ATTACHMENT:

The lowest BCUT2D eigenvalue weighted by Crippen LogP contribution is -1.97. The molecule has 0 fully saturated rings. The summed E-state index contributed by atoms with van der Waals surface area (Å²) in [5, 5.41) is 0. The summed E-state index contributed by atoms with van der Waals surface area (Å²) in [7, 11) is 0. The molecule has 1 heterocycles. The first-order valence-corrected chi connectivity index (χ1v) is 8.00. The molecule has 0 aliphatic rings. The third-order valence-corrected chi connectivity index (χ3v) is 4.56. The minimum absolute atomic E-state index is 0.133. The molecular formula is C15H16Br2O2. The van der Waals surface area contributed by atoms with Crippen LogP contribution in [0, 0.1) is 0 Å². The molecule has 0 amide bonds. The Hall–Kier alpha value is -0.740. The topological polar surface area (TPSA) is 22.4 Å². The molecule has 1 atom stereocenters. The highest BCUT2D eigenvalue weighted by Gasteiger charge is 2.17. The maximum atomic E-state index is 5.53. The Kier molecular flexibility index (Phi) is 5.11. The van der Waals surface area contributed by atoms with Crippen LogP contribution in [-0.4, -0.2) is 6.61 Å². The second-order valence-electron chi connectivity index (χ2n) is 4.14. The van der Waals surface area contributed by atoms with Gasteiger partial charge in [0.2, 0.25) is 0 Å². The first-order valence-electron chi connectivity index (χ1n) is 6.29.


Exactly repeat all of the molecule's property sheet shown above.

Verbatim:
The lowest BCUT2D eigenvalue weighted by Crippen LogP contribution is -1.97. The molecule has 0 fully saturated rings. The summed E-state index contributed by atoms with van der Waals surface area (Å²) in [5, 5.41) is 0. The summed E-state index contributed by atoms with van der Waals surface area (Å²) in [7, 11) is 0. The molecule has 1 heterocycles. The first-order valence-corrected chi connectivity index (χ1v) is 8.00. The molecule has 0 aliphatic rings. The third-order valence-corrected chi connectivity index (χ3v) is 4.56. The minimum absolute atomic E-state index is 0.133. The molecular formula is C15H16Br2O2. The van der Waals surface area contributed by atoms with Crippen LogP contribution in [0, 0.1) is 0 Å². The molecule has 0 amide bonds. The Hall–Kier alpha value is -0.740. The topological polar surface area (TPSA) is 22.4 Å². The molecule has 1 atom stereocenters. The highest BCUT2D eigenvalue weighted by Gasteiger charge is 2.17. The maximum atomic E-state index is 5.53. The Kier molecular flexibility index (Phi) is 5.11. The van der Waals surface area contributed by atoms with Crippen LogP contribution in [-0.4, -0.2) is 6.61 Å². The second-order valence-electron chi connectivity index (χ2n) is 4.14. The van der Waals surface area contributed by atoms with Gasteiger partial charge in [0.2, 0.25) is 0 Å². The first-order valence-electron chi connectivity index (χ1n) is 6.29.